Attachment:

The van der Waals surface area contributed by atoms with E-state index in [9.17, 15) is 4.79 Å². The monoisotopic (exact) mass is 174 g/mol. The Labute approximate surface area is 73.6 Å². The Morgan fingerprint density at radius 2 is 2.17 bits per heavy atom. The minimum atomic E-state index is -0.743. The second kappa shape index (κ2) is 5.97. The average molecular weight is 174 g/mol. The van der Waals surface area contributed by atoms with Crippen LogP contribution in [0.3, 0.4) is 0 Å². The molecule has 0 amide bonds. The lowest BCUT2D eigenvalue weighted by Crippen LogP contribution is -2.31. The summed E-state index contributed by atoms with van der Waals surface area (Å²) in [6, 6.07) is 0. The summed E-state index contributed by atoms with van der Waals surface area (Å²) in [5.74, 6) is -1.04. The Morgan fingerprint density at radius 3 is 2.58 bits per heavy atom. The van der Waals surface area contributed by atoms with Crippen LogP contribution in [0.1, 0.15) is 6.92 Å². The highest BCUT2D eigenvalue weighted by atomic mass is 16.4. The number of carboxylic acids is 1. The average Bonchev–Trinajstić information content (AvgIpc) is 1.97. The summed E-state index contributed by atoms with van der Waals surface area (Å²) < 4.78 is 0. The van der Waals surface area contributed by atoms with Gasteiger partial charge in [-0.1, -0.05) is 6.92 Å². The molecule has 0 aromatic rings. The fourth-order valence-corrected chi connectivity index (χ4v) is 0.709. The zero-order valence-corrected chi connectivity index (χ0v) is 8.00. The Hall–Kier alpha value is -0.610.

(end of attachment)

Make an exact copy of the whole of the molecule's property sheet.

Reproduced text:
The van der Waals surface area contributed by atoms with E-state index in [9.17, 15) is 4.79 Å². The monoisotopic (exact) mass is 174 g/mol. The Labute approximate surface area is 73.6 Å². The Morgan fingerprint density at radius 2 is 2.17 bits per heavy atom. The minimum atomic E-state index is -0.743. The second kappa shape index (κ2) is 5.97. The average molecular weight is 174 g/mol. The van der Waals surface area contributed by atoms with Crippen LogP contribution in [0.3, 0.4) is 0 Å². The molecule has 0 amide bonds. The lowest BCUT2D eigenvalue weighted by Crippen LogP contribution is -2.31. The summed E-state index contributed by atoms with van der Waals surface area (Å²) in [6, 6.07) is 0. The summed E-state index contributed by atoms with van der Waals surface area (Å²) in [5.74, 6) is -1.04. The Morgan fingerprint density at radius 3 is 2.58 bits per heavy atom. The van der Waals surface area contributed by atoms with Crippen LogP contribution in [0.1, 0.15) is 6.92 Å². The highest BCUT2D eigenvalue weighted by atomic mass is 16.4. The number of carboxylic acids is 1. The average Bonchev–Trinajstić information content (AvgIpc) is 1.97. The summed E-state index contributed by atoms with van der Waals surface area (Å²) < 4.78 is 0. The van der Waals surface area contributed by atoms with Gasteiger partial charge in [-0.1, -0.05) is 6.92 Å². The molecule has 0 aromatic rings. The fourth-order valence-corrected chi connectivity index (χ4v) is 0.709. The zero-order valence-corrected chi connectivity index (χ0v) is 8.00. The Hall–Kier alpha value is -0.610.